Treasury misses revenue target by Sh67b, reveals PS
The national and the county governments were yesterday staring at a serious cash crunch after the National Treasury declared a Sh67 billion deficit occasioned by low revenue collection.
National Treasury Principal Secretary Dr Chris Kiptoo in a meeting with senators, explained that the government currently owes State agencies Sh204 billion while the counties are demanding Sh92.5 billion which is the equitable share for January, February and March.
While appearing before the Senate Public Investments Committee chaired by Vihiga Senator Godfrey Osotsi, Kiptoo was categorical that the delayed disbursements by the exchequer have been occasioned by a shortfall in revenue collection.
“The position is that there is delay in exchequer releases because of the revenue performance of our target of about Sh67 billion as of Wednesday. We are not sitting pretty, we are working round the clock to see if there is a possibility that come April and May we will be in a better position,” said Kiptoo.
The Ministries, Departments and Agencies (MDASs) are awaiting payment of recurrent expenditures amounting to Sh96.5 billion, development funds amounting to Sh55 billion and pensions totaling Sh53 billion.
“We do not occasion delay deliberately. It is just that the cash position cannot allow us to settle quickly. We will have informal forum with governors and senators to see how to improve on all these,” he said.
The National Treasury CS pointed out that due to the country’s financial position, they have put in place mechanisms to turn around the situation through enhancing tax compliances and netting more money from donors to secure additional funds.
The government is expecting funds from the World Bank through development policy operation and a programme with the International Monetary Fund through resilience sustainability facility.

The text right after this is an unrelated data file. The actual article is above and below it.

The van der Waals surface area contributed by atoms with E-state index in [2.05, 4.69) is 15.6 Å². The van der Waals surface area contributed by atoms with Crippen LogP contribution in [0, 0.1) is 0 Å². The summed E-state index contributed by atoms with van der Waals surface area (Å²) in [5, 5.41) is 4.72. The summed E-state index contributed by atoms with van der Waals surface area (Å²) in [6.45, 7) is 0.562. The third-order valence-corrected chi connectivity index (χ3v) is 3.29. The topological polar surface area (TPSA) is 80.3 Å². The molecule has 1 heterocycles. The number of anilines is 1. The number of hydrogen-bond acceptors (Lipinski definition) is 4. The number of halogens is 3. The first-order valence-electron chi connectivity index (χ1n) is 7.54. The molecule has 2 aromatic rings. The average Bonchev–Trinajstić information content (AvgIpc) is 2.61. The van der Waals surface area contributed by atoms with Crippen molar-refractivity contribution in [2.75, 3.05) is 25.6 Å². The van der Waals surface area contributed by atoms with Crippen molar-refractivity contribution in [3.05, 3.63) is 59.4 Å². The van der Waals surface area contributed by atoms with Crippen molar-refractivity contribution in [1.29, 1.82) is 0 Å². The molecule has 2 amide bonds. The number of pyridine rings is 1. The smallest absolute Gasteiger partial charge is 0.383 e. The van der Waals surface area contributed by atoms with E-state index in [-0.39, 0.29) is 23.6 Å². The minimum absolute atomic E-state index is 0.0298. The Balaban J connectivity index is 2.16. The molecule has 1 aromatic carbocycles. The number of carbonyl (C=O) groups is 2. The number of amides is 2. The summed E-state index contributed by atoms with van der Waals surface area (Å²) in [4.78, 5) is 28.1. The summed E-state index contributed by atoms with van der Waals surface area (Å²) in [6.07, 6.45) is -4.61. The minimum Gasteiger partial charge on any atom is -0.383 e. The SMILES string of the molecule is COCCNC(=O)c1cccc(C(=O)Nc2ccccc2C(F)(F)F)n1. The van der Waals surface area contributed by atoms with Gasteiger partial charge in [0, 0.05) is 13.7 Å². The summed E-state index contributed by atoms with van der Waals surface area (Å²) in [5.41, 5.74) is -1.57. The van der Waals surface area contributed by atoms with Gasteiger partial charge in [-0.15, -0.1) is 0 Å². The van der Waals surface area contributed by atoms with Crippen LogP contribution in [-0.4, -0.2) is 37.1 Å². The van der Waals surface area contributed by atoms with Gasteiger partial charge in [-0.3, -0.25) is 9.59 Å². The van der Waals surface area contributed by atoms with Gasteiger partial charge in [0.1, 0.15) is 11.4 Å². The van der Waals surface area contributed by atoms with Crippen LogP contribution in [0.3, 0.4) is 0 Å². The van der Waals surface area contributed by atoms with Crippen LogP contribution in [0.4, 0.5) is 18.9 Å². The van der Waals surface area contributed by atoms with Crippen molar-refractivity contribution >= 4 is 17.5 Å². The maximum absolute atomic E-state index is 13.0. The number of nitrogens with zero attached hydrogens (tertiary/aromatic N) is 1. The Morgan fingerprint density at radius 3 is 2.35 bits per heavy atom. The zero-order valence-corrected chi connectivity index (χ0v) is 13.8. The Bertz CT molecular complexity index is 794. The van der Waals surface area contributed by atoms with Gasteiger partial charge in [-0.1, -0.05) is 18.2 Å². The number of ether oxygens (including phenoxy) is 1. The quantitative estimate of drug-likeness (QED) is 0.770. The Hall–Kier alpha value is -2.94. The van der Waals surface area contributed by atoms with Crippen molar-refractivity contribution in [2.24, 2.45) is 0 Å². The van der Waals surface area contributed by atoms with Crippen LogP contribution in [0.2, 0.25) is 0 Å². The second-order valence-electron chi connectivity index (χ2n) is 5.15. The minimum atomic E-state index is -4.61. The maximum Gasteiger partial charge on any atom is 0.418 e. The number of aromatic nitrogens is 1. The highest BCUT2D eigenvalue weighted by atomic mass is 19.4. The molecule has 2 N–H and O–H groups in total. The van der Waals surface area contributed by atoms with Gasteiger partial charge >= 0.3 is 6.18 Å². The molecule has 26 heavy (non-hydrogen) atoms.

“If we can have greater conservation around expanding the cake rather than sharing the cake. When we share the cake and it is small, then it is a problem but if we have conversation about expanding our economy, I don’t think we will have a problem at all paying,” said Kiptoo.
Operations in a number of counties have been paralysed following delays in disbursement of equitable share to county governments for the current financial year.
According to Kiptoo, the government has prioritized to offset the current debt owed to different domestic and foreign institutions, dispelling claims by the Council of Governors (CoG) that the exchequer had prioritized the financial demands of the national government at the expense of the counties.
“There are things which come first, like we must first pay our debts and we don’t want to hear that Kenya failed to pay its debt. In the month of March, we have spent over Sh150 billion in paying debt and it is the biggest component of our revenue,” said Kiptoo.
CoG Finance Committee chair and Kakamega governor Fernandes Barasa however questioned the delays despite the exchequer insisting that the government has been facing a revenue shortfall.
“When will the government address the issue of the pending payments because we can’t resolve the issues facing counties in terms of stalled projects if we haven’t sorted out the pending payments. Our issue is not with the conditional grant but the equitable share,” Barasa stated.
Kisii governor Simba Arati who sits in the CoG Finance Committee lamented the delays in disbursement have led to the stalling of key development projects within the counties as the monies disbursed have been used on recurrent expenditures.
“We have received for December and we have to pay salaries first. I have never paid for any work done, any money I am getting I have to pay salaries. The big problem is in Treasury, as long as they delay funds, there will be no development,” said Arati.
Slow cash release
Out of the estimated allocation of Sh200 billion disbursed to counties every financial year to finance development projects, the National Treasury revealed that it has so far released a paltry Sh88 billion due to financial constraints.
“From July to now, ministries have not received development budget, so it is not like the government has favored ministries against the counties. That is not the position,” the Treasury PS explained.
Although he remained non-committal on when counties will receive their allocation, he was positive that the country’s financial inflow will improve in a few months.
“This is a month we expect to get more revenue and when we get revenue, I assure you we will pay on time. If our situation improves we want to have a situation that if it delays its only for one month,” Kiptoo said.